Rogue Machine’s production of Samuel D. Hunter’s play, POCATELLO currently playing at the Met Theatre in Los Angeles deals with dysfunctionality and the corporatization of America. Set in a nation-wide Italian restaurant on the brink of closing down, the play brings together a group of characters who struggle with the changing landscape of their hometown and the shifting and fragile relationships they endure with their families and co-workers. They find it hard to communicate with each other and some have not been able to let go of the demons of the past that continues to haunt them.

Mark L. Taylor, Justin Okin, Eden Brolin, Melissa Paladino, Tracie Lockwood, and Trevor Peterson

Mark L. Taylor, Justin Okin, Eden Brolin, Melissa Paladino, Tracie Lockwood, and Trevor Peterson

At the center of the play is Eddie, the restaurant manager (Matthew Elkins) who juggles two secrets. His sexuality and the fact that the business is on the brink of going under. His crotchety mother, Doris, (Anne Gee Byrd) a woman unable to show affection, does everything in her power to put Eddie down in front of his bother, Nick (Rob Nagel) Nick’s pretty wife, Kelly (Rebecca Larsen) as well as Eddie’s employees.

We also meet a waiter named Troy (Justin Okin) who struggles to make ends meet while trying to deter his alcoholic wife, Tammy (Tracie Lockwood) from drinking again. He also has to cope with his senile father (Mark L. Taylor) and his cryptic wild child of a daughter named Becky (Eden Brolin).

Mathhew Elkins and Anne Gee Byrd

Matthew Elkins and Anne Gee Byrd

Also working at the restaurant is the crack addicted and otherwise unemployable waiter, Max (Trevor Peterson) and his occasional sex buddy, Isabelle (at this performance played by Melissa Paladino). 

As the eatery approaches it’s demise, so does the connection between the characters. Nick and Kelly leave Pocotello promising never to return. Tammy slips and drifts back into drinking again while her daughter, Becky realizes she must escape Pocatello as soon as she is able.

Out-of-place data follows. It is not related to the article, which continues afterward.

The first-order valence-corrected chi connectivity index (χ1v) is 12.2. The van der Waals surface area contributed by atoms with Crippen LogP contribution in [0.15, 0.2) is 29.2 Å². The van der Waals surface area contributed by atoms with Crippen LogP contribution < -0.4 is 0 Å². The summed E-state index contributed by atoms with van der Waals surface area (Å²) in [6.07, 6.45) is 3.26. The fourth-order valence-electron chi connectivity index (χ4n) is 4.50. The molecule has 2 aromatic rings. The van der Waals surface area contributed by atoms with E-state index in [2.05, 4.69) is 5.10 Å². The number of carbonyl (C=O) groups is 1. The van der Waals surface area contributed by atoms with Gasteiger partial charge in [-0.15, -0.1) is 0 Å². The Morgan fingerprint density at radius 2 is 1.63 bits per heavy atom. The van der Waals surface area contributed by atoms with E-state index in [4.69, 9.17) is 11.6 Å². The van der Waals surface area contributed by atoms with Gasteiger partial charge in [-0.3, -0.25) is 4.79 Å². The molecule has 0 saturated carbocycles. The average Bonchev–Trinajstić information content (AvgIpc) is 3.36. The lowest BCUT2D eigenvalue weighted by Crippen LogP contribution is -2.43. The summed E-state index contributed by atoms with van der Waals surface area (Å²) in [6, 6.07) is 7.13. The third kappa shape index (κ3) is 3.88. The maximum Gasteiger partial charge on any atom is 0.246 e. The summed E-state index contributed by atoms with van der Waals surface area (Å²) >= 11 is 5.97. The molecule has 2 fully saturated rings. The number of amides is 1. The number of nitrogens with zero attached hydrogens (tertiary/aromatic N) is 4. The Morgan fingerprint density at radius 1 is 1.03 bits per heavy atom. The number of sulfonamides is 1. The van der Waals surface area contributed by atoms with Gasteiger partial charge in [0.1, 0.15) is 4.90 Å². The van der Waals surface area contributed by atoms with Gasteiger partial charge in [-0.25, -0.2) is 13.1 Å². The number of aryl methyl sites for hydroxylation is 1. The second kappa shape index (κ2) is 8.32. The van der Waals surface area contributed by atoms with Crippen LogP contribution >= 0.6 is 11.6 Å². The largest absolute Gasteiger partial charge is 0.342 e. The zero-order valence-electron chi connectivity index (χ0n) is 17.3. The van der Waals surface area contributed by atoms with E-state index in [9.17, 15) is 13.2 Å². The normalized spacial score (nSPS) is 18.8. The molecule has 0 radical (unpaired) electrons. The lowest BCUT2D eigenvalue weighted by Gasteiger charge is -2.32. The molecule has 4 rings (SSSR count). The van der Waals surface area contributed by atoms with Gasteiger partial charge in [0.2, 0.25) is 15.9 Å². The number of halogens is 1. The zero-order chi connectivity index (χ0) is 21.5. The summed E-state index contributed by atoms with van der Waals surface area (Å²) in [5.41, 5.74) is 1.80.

Tracie Lockwood, Eden Brolin, and Justin Okin

Tracie Lockwood, Eden Brolin, and Justin Okin

John Perrin Flynn’s direction moves the characters on Stephanie Kerley Schwartz’s beautifully designed set like pawns on a chessboard. Each and every cast member in Pocotello shines. They are highly committed and believable in their respective roles. With such great actors portraying these lost souls one would think that Mr. Hunter’s script would help us care about their problems just a little more, but sadly his characters find it a struggle to articulate them. I wanted to know why Troy and Tammy’s marriage is failing. Is it just the booze? Why does Nick seem to hate his brother, Eddie so much? Is it because he is gay? What happened between these people?

While sometimes less is more, in this case more would have been a blessing. What we end up with is a mash up of explosive outbursts, family psychodrama and nostalgic monologues about days gone by.

At the end of the day only the kind-hearted Eddie manages to find some redemption, leaving us with a glimmer of hope that Eddie and mom have taken a small step toward normalizing their fragile relationship in a town where nothing is normal anymore.

Pocotello ends up feeling much like a turbulent Thanksgiving dinner with your family. Love them or hate them you may one day look back with nostalgia at the event, perhaps even grateful for having been there.

POCATELLO runs at 8:30pm on Mondays, Fridays, and Saturdays, and 3pm on Sundays through April 10, 2016. ROGUE MACHINE is located at The Met, 1089 N. Oxford Ave, Los Angeles, CA 90029.

Tickets are $34.99.

Reservations: 855-585-5185 or at www.roguemachinetheatre.com

Photos by John Perrin Flynn